**Note   **The callback method is executed on a non-UI thread. To modify the UI, you need to use techniques to switch from this thread to the UI thread. For more information, see "Using Tasks to Handle Interactions Between the UI Thread and Other Threads" later in this chapter.

You can use a custom delegate to pass arbitrary parameters to a method to be executed on a separate thread (something you cannot do when you create threads directly using either the Thread object or a thread pool.)

Invoking delegates asynchronously is particularly useful when you need to invoke long-running operations in the application UI. If users perform an operation in the UI that is expected to take a long time to complete, you do not want the UI to freeze and not be able to refresh itself. Using an asynchronous delegate, you can return control to your main UI thread to perform other operations.

You should use a delegate to invoke a method asynchronously when:

  • You need to pass arbitrary parameters to a method you want to execute asynchronously.
  • You want to use the Asynchronous Call pattern provided by the .NET Framework.

**Note   **For more details about how to use BeginInvoke and EndInvoke to make asynchronous calls, see "Asynchronous Programming Overview" in the .NET Framework Developer's Guide at

Calling Web Services Asynchronously

Applications often communicate with network resources using Web services. In general, you should not call a Web service synchronously from the UI thread, because response times to Web service calls vary widely, as do response times in all interactions over the network. Instead, you should call all Web services asynchronously from the client.

To see how to call Web services asynchronously, consider the following simple Web service, which sleeps for a period of time and then returns a string indicating that it has completed its operation.

public string ReturnMessageAfterDelay( int delay )
    return "Message Received";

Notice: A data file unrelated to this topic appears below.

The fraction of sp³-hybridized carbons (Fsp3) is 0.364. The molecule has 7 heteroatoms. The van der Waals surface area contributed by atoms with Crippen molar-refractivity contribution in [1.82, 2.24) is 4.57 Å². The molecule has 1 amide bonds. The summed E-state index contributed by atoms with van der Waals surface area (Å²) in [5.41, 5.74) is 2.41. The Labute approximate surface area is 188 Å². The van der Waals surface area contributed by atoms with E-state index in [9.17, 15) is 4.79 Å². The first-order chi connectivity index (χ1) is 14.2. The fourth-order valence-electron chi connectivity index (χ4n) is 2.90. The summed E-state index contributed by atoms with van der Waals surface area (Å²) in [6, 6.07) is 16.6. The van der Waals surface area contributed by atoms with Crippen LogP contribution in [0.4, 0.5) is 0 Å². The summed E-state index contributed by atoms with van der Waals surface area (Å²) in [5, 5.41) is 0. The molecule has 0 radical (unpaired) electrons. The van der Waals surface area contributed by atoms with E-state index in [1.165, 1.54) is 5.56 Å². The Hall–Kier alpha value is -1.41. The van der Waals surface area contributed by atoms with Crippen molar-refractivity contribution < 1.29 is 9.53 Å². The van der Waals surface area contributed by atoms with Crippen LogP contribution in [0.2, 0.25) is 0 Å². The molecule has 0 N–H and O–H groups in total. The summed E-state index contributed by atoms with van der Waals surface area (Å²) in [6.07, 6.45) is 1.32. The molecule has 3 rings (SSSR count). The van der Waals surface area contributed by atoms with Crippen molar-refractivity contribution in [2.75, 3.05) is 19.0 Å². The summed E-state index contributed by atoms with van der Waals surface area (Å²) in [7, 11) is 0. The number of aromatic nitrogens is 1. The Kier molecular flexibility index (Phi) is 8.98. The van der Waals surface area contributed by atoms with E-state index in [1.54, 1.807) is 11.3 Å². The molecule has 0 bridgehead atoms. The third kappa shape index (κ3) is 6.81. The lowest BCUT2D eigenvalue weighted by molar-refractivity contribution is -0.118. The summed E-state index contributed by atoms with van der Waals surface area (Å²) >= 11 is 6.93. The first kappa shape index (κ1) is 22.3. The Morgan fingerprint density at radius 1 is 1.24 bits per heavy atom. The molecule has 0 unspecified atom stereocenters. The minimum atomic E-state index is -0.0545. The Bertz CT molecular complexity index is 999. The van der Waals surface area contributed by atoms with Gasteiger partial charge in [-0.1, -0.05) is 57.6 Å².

When you reference a Web service in the Microsoft Visual Studio® .NET development system, it automatically generates a proxy. A proxy is a class that allows your Web services to be invoked asynchronously using the Asynchronous Call pattern implemented by the .NET Framework. If you examine the proxy that is generated, you will see the following three methods.

public string ReturnMessageAfterDelay( int delay )
    object[] results = this.Invoke( "ReturnMessageAfterDelay",
                                    new object[] {delay} );
    return ((string)(results[0]));
public System.IAsyncResult BeginReturnMessageAfterDelay( int delay,
                          System.AsyncCallback callback, object asyncState )
    return this.BeginInvoke( "ReturnMessageAfterDelay",
                             new object[] {delay}, callback, asyncState );
public string EndReturnMessageAfterDelay( System.IAsyncResult asyncResult )
      object[] results = this.EndInvoke( asyncResult );
      return ((string)(results[0]));

The first method is the synchronous method for invoking the Web service. The second and third methods are asynchronous methods. You can call the Web service asynchronously as follows.

private void CallWebService()
    localhost.LongRunningService serviceProxy =
                    new localhost.LongRunningService();
    AsyncCallback callback = new AsyncCallback( Completed );
    serviceProxy.BeginReturnMessageAfterDelay( callback, serviceProxy, null );

This example is very similar to the asynchronous callback example using a custom delegate. You define an AsyncCallback object with a method that will be invoked when the Web service returns. You invoke the asynchronous Web service with a method that specifies the callback and the proxy itself, as shown in the following code example.

void Completed( IAsyncResult ar )
    localhost.LongRunningService serviceProxy =
    string message = serviceProxy.EndReturnMessageAfterDelay( ar );

When the Web service completes, the completed callback method is called. You can then retrieve your asynchronous result by calling EndReturnMessageAfterDelay on the proxy.

Using Tasks to Handle Interaction Between the UI Thread and Other Threads